Ammar Karimjee (MIB’17)

About a month ago, I moved to Tanzania to begin work with One Acre Fund Tanzania (OAF) as an “Impact Ventures Associate.”  As many of you may know, OAF’s core model provides a range of products: better seeds and fertilizer, along with training — all provided as part of a reasonably sized loan to farmers across East Africa.  On average, farmers who work with One Acre Fund have yields that are 50-100% higher than similar farmers who do not.  In Tanzania, OAF works with about 30,000 farmers.

While the model has significant impact for farmers, growth is relatively slow because the work is very hands-on.  Each new community we enter has to understand the product, be trained, and see results only after a full growing season (or one full year).  To tackle that problem, my team is trying to understand other ways of approaching and impacting farmers that may be faster to scale than the model OAF uses traditionally.

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Three People. Two Questions. One Degree. – Focus on Alternative Energy

Our Master of International Business alumni step out of Fletcher into fascinating careers across sectors and geographies. Our new series, “Three People. Two Questions. One Degree.,” features MIB alumni working in a common industry who bring a unique Fletcher perspective to their organizations. Through a pair of questions, they look back at their time at Fletcher and forward to the future:

THREE PEOPLE


Christopher Hickey '13
Enel Green Power
Business Development Director

Boston, MA

Ravi Manghani '10
Greentech Media
Director, Energy Storage

Boston, MA

Alexander Schulte '16
BlueWave Solar
Director, Business Development

Boston, MA

TWO QUESTIONS

  • What did you learn at Fletcher that is most relevant to your career today?
  • How has the outlook for alternative energy changed over the past few years?

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Three People. Two Questions. One Degree. – Focus on Business for Impact

Our Master of International Business alumni step out of Fletcher into fascinating careers across sectors and geographies. Our new series, “Three People. Two Questions. One Degree.,” features MIB alumni working in a common industry who bring a unique Fletcher perspective to their organizations. Through a pair of questions, they look back at their time at Fletcher and forward to the future:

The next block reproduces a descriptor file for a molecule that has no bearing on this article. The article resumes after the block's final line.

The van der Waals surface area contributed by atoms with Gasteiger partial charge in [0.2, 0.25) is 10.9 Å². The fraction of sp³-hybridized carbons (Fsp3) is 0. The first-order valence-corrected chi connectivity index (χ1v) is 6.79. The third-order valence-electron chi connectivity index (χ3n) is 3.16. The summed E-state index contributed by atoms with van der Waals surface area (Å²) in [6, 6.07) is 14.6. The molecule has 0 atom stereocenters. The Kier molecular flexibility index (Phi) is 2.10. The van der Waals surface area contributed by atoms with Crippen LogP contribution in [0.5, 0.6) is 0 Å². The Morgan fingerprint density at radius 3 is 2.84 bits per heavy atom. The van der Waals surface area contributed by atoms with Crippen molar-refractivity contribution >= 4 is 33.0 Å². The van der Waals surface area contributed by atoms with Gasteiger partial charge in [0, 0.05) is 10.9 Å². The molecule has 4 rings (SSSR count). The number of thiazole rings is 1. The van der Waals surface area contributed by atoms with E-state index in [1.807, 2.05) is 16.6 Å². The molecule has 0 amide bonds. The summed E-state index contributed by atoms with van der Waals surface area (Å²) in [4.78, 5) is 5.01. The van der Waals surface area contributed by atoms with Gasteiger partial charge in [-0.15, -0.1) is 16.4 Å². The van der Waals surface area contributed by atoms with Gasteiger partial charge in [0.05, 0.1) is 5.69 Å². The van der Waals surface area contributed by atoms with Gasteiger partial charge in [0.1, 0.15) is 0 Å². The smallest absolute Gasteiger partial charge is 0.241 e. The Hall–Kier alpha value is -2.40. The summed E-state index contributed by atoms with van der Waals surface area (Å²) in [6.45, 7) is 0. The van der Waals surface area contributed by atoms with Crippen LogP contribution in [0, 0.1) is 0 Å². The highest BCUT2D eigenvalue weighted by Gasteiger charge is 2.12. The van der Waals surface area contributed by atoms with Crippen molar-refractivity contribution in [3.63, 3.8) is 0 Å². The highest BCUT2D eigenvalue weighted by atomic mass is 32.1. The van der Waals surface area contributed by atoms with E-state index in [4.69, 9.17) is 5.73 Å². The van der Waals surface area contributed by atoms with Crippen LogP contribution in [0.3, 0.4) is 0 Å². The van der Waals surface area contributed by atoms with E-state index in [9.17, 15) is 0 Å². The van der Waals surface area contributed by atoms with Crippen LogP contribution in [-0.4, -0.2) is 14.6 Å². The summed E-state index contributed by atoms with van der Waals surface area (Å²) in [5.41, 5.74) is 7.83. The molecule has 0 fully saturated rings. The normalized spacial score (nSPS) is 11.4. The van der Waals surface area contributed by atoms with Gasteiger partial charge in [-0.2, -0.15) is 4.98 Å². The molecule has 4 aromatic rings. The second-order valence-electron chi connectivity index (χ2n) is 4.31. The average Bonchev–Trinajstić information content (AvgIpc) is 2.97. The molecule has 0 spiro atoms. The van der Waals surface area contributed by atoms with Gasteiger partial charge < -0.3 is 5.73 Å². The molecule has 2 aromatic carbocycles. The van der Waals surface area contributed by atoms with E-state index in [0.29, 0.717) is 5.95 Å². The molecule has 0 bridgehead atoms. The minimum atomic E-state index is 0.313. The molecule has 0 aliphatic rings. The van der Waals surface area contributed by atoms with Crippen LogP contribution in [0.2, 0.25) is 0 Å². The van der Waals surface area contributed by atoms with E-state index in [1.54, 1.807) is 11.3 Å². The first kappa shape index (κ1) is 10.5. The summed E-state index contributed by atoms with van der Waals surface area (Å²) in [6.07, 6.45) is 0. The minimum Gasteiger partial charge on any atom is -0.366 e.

THREE PEOPLE


Zandile Lambu ‘17
Circle
Compliance Specialist

Boston, MA

Jesse Simmons ‘16
Align Impact
Investment Analyst

Santa Monica, CA

Ammar Karimjee '17
One Acre Fund
Impact Ventures Associate

Tanzania

TWO QUESTIONS

  • What did you learn at Fletcher that is most relevant to your career today?
  • What idea/innovation gives you the most hope for helping those at the bottom of the pyramid?

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Three People. Two Questions. One Degree. – Focus on Technology & Innovation

Our Master of International Business alumni step out of Fletcher into fascinating careers across sectors and geographies. Our new series, “Three People. Two Questions. One Degree.” features MIB alumni working in a common industry who bring a unique Fletcher perspective to their organizations. Through a pair of questions, they look back at their time at Fletcher and forward to the future.

THREE PEOPLE


Shailesh Chitnis ‘10
Compile
Vice President of Marketing

Bangalore, India

Sarah Ryan ‘13
SONOS
Global Commercial Insights

Boston, MA

David Rottblatt ‘11
Embraer
Business Development Director

San Francisco, CA

TWO QUESTIONS

  • What did you learn at Fletcher that is most relevant to your career today?